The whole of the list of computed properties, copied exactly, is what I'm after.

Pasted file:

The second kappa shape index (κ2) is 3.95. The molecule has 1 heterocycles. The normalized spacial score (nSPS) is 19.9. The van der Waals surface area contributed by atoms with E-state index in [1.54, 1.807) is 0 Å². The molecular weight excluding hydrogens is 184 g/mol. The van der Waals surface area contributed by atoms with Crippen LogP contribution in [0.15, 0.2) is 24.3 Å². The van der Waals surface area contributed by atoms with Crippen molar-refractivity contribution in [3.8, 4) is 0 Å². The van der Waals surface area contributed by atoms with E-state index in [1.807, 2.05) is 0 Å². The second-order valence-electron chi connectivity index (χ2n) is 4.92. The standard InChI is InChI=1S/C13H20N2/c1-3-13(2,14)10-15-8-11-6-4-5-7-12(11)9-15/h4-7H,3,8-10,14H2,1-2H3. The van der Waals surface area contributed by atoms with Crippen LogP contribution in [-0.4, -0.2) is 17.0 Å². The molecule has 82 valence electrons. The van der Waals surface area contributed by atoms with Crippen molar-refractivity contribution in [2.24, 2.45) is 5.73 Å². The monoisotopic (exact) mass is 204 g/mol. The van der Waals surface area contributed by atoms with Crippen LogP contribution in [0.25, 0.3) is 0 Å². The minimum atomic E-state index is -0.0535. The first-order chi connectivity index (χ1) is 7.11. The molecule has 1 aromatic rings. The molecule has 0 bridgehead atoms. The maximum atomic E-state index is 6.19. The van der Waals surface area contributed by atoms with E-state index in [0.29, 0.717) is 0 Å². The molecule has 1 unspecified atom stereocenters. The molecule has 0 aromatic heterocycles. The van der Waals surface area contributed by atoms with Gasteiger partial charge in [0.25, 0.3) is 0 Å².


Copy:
The second kappa shape index (κ2) is 3.95. The molecule has 1 heterocycles. The normalized spacial score (nSPS) is 19.9. The van der Waals surface area contributed by atoms with E-state index in [1.54, 1.807) is 0 Å². The molecular weight excluding hydrogens is 184 g/mol. The van der Waals surface area contributed by atoms with Crippen LogP contribution in [0.15, 0.2) is 24.3 Å². The van der Waals surface area contributed by atoms with Crippen molar-refractivity contribution in [3.8, 4) is 0 Å². The van der Waals surface area contributed by atoms with E-state index in [1.807, 2.05) is 0 Å². The second-order valence-electron chi connectivity index (χ2n) is 4.92. The standard InChI is InChI=1S/C13H20N2/c1-3-13(2,14)10-15-8-11-6-4-5-7-12(11)9-15/h4-7H,3,8-10,14H2,1-2H3. The van der Waals surface area contributed by atoms with Crippen LogP contribution in [-0.4, -0.2) is 17.0 Å². The molecule has 82 valence electrons. The van der Waals surface area contributed by atoms with Crippen molar-refractivity contribution in [2.24, 2.45) is 5.73 Å². The monoisotopic (exact) mass is 204 g/mol. The van der Waals surface area contributed by atoms with Crippen LogP contribution in [0.25, 0.3) is 0 Å². The minimum atomic E-state index is -0.0535. The first-order chi connectivity index (χ1) is 7.11. The molecule has 1 aromatic rings. The molecule has 0 bridgehead atoms. The maximum atomic E-state index is 6.19. The van der Waals surface area contributed by atoms with E-state index in [0.29, 0.717) is 0 Å². The molecule has 1 unspecified atom stereocenters. The molecule has 0 aromatic heterocycles. The van der Waals surface area contributed by atoms with Gasteiger partial charge in [0.25, 0.3) is 0 Å².